By using the Section 179 deduction, the family may be able to reduce AGI enough to get the full credit. The Section 179 expense deduction is often used by farmers to expense equipment purchased during the tax year and then depreciate the remaining cost of that equipment, but it can also benefit farmers by helping them reduce AGI. For 2010, the Section 179 deduction is limited to $250,000 and is phased out if the farmer purchases more than $800,000 of equipment, Neiffer says.
The expense deduction cannot reduce the earned taxable income of the farmer below zero (including wages earned by the farmer and his spouse). The amount of the equipment purchase that is not reduced by the Section 179 deduction is depreciated using normal tax rules, he says.—Jeanne Bernick
Economics Challenge Cobs as Biofuel
Most farmers would need to receive about $100/dry ton from biofuels companies to persuade them to add a cob-collection operation during corn harvest, according to a Purdue University study by agricultural economist Wallace Tyner and graduate student Matthew Erickson.
"While cobs could potentially become an important bioenergy feedstock, the high cost represents quite an impediment to development of the industry unless there are government subsidies," Tyner says.
In addition to the $100/ton price, researchers discovered farmers would be most likely to collect cobs if they made up at least 20% of the corn stover and if rental charges for cob-collection wagons were half of the standard $28,000 seasonal rate. —Jeanne Bernick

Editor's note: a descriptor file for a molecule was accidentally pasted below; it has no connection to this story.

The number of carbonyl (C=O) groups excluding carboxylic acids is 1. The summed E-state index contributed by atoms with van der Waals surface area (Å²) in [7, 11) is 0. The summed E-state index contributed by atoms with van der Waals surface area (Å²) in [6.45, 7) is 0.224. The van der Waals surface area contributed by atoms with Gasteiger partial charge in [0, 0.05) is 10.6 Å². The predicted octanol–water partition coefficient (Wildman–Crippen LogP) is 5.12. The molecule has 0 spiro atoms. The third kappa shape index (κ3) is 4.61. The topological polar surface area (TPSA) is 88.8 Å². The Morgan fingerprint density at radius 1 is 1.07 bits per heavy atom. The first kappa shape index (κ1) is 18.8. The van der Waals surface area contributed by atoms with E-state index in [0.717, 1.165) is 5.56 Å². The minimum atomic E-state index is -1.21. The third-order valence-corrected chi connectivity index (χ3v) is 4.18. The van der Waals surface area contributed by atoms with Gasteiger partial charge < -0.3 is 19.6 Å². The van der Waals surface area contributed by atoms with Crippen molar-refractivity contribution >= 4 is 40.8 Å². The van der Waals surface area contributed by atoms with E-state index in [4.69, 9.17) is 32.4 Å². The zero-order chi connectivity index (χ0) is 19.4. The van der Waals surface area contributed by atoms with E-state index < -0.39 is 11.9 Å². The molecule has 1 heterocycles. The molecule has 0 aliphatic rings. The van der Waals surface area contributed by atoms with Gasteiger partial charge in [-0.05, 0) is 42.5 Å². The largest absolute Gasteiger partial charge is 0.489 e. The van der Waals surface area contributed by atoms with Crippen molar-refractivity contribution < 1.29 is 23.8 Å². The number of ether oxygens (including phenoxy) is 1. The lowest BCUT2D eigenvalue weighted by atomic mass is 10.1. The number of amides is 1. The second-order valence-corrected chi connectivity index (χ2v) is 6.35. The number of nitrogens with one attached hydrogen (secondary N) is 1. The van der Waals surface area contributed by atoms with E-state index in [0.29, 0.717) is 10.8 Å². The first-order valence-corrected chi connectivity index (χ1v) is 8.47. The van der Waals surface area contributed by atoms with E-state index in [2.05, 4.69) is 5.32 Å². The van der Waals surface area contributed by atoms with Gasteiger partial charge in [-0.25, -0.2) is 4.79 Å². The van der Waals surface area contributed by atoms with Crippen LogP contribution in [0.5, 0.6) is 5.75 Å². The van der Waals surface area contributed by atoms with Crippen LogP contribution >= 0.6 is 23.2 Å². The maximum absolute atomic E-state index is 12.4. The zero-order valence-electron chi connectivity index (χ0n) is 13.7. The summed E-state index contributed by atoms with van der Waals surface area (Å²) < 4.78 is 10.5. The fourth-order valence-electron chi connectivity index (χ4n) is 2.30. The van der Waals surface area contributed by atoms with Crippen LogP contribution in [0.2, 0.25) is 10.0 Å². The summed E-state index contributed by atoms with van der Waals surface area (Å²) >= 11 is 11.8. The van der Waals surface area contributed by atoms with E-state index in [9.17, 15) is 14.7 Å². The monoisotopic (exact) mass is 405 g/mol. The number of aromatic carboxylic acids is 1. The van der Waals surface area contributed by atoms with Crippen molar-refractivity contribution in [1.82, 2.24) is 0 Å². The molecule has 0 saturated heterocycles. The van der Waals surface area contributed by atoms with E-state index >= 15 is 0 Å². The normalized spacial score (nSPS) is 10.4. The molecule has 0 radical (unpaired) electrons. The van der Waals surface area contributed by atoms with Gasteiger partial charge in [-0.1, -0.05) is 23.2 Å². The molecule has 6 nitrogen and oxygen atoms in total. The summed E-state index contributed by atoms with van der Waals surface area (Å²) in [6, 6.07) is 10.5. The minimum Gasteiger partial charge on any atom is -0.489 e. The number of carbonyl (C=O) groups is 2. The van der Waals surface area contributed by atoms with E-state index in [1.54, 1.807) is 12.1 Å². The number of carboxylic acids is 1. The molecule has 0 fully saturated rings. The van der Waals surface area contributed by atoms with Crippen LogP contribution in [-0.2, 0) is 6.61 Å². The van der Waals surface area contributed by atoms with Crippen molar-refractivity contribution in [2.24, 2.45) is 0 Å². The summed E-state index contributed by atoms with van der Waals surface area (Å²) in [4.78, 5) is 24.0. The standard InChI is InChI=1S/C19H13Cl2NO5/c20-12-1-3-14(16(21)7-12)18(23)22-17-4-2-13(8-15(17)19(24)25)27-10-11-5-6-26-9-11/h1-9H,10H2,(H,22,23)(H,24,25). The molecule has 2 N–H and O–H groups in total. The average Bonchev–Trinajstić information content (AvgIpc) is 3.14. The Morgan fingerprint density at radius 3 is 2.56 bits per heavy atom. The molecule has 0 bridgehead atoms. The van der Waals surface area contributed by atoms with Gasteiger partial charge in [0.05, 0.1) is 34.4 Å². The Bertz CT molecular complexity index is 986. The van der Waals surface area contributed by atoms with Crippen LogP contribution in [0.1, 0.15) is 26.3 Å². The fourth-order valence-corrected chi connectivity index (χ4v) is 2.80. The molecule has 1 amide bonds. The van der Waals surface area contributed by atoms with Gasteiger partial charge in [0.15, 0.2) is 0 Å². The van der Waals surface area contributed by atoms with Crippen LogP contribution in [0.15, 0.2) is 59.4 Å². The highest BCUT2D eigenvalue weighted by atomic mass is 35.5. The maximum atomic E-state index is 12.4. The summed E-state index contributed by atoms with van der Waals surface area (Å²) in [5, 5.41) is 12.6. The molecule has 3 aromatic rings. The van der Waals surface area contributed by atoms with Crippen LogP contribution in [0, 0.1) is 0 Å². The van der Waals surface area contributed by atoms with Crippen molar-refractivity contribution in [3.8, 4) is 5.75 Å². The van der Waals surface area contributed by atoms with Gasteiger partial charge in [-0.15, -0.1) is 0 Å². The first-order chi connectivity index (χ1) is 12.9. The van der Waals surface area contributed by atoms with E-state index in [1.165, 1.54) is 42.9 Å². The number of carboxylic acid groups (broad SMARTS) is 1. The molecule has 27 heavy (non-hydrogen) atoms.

COMBO Product Released for 2011
After several years of planning, the Risk Management Agency will release the COMBO product for use in insuring crops for the 2011 cropping year. The first experience many producers will have with the product will be when insuring wheat for 2011, says Gary Schnitkey, University of Illinois ag economist.
COMBO is meant to simplify crop insurance choices, replacing many individual farm-level products with one product. The release of COMBO does not impact county-level plans such as the Group Risk Plan (GRP) or Group Risk Income Plan (GRIP).
The COMBO product has three "plans" offering coverage previously contained in the Actual Production History (APH), Crop Revenue Coverage (CRC), Income Protection (IP) and Revenue Assurance (RA) products (see table below).
A Yield Protection plan will make payments when yields fall below a yield guarantee. Yield Protection replaces the APH product.
A Revenue Protection plan will make payments when revenue falls below a revenue guarantee. Under Revenue Protection, the guarantee can increase if the harvest price is above the projected price. Revenue Protection is similar to coverage offered under CRC and RA with the harvest price option.
Revenue Protection with the harvest price exclusion will make payments when revenue falls below a revenue guarantee. With the harvest price exclusion, the guarantee will not increase if the harvest price is above the projected price. Revenue Protection with the harvest price exclusion replaces IP and RA with the base price option.
"Marketing isn’t about this year, it’s about profits for the next 10 years." Mark Gold, Top Third Ag Marketing
"Go to your high school class reunions and build relationships. Your classmates will inherit family farms [you can rent]." Steven Johnson, Iowa State University ag economist
"I have always said there is only one thing that can bring our nation down: our dependence on foreign countries for food and energy." U.S. Representative John Salazar (D-Colo.)
Top Producer, October 2010